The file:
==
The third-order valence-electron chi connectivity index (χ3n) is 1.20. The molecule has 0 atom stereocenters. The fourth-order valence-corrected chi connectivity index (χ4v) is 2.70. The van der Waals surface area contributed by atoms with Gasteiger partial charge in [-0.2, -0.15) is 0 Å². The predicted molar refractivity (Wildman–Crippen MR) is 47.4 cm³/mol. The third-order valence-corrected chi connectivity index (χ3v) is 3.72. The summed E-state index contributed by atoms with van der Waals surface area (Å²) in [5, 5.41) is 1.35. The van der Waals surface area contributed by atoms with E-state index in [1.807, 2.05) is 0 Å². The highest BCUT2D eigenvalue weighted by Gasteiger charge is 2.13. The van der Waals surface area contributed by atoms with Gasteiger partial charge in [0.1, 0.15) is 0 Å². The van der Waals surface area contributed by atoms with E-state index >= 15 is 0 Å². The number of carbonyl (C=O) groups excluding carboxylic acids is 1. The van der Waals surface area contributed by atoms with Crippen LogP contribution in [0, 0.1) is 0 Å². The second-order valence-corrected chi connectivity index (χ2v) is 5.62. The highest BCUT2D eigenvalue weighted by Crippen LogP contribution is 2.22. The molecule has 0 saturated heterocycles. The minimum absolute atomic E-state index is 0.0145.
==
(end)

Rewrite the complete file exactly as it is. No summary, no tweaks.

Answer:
The third-order valence-electron chi connectivity index (χ3n) is 1.20. The molecule has 0 atom stereocenters. The fourth-order valence-corrected chi connectivity index (χ4v) is 2.70. The van der Waals surface area contributed by atoms with Gasteiger partial charge in [-0.2, -0.15) is 0 Å². The predicted molar refractivity (Wildman–Crippen MR) is 47.4 cm³/mol. The third-order valence-corrected chi connectivity index (χ3v) is 3.72. The summed E-state index contributed by atoms with van der Waals surface area (Å²) in [5, 5.41) is 1.35. The van der Waals surface area contributed by atoms with E-state index in [1.807, 2.05) is 0 Å². The highest BCUT2D eigenvalue weighted by Gasteiger charge is 2.13. The van der Waals surface area contributed by atoms with Gasteiger partial charge in [0.1, 0.15) is 0 Å². The van der Waals surface area contributed by atoms with E-state index >= 15 is 0 Å². The number of carbonyl (C=O) groups excluding carboxylic acids is 1. The van der Waals surface area contributed by atoms with Crippen LogP contribution in [0, 0.1) is 0 Å². The second-order valence-corrected chi connectivity index (χ2v) is 5.62. The highest BCUT2D eigenvalue weighted by Crippen LogP contribution is 2.22. The molecule has 0 saturated heterocycles. The minimum absolute atomic E-state index is 0.0145.